Recommendation 4–8 Unregistered aged care workers who provide direct care should be subject to the planned National Code of Conduct for Health Care Workers.
Recommendation 4–9 There should be a national employment screening process for Commonwealth-regulated aged care. The screening process should determine whether a clearance should be granted to a person to work in aged care, based on an assessment of: (a) a person’s criminal history; (b) relevant incidents under the recommended serious incident response scheme; and (c) relevant disciplinary proceedings or complaints.
Recommendation 4–10 Aged care legislation should regulate the use of restrictive practices in residential aged care. Any restrictive practice should be the least restrictive and used only: (a) as a last resort, after alternative strategies have been considered, to prevent serious physical harm; (b) to the extent necessary and proportionate to the risk of harm; (c) with the approval of a person authorised by statute to make this decision; (d) as prescribed by a person’s behaviour support plan; and (e) when subject to regular review.
Recommendation 4–11 The Australian Government should consider further safeguards in relation to the use of restrictive practices in residential aged care, including: (a) establishing an independent Senior Practitioner for aged care, to provide expert leadership on and oversight of the use of restrictive practices; (b) requiring aged care providers to record and report the use of restrictive practices in residential aged care; and (c) consistently regulating the use of restrictive practices in aged care and the National Disability Insurance Scheme.
Recommendation 4–12 The Australian Government should further consider Recommendation 6–2 of ALRC Report No 124 Equality, Capacity and Disability in Commonwealth Laws, that aged care laws and legal frameworks should be amended consistently with the National Decision-Making Principles set out in that Report.
Recommendation 4–13 Aged care legislation should provide that agreements entered into between an approved provider and a care recipient cannot require that the care recipient has appointed a decision maker for lifestyle, personal or financial matters.
Recommendation 4–14 The Department of Health (Cth) should develop national guidelines for the community visitors scheme. The guidelines should include policies and procedures for visitors to follow if they have concerns about abuse or neglect of care recipients.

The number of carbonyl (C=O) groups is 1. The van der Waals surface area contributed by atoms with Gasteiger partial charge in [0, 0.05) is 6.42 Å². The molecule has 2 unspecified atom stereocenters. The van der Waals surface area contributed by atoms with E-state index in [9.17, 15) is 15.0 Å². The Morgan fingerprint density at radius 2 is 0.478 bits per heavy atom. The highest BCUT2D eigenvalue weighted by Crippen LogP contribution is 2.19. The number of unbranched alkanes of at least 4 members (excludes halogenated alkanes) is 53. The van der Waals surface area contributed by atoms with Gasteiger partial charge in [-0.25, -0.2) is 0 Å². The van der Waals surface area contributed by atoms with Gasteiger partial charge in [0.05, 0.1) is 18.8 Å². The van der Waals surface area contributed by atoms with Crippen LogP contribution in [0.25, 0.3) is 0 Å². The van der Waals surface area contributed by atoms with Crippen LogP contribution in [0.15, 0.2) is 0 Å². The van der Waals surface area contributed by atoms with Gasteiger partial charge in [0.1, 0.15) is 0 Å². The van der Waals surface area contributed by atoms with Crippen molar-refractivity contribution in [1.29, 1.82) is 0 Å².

5. Enduring Appointments
Recommendation 5–1 Safeguards against the misuse of an enduring document in state and territory legislation should: (a) recognise the ability of the principal to create enduring documents that give full powers, powers that are limited or restricted, and powers that are subject to conditions or circumstances; (b) require the appointed decision maker to support and represent the will, preferences and rights of the principal; (c) enhance witnessing requirements; (d) restrict conflict transactions; (e) restrict who may be an attorney; (f) set out in simple terms the types of decisions that are outside the power of a person acting under an enduring document; and (g) mandate basic requirements for record keeping.
Recommendation 5–2 State and territory civil and administrative tribunals should have: (a) jurisdiction in relation to any cause of action, or claim for equitable relief, that is available against a substitute decision maker in the Supreme Court for abuse, or misuse of power, or failure to perform their duties; and (b) the power to order any remedy available to the Supreme Court.
Recommendation 5–3 A national online register of enduring documents, and court and tribunal appointments of guardians and financial administrators, should be established after: (a) agreement on nationally consistent laws governing: (i) enduring powers of attorney (including financial, medical and personal); (ii) enduring guardianship; and (iii) other personally appointed substitute decision makers; and (b) the development of a national model enduring document.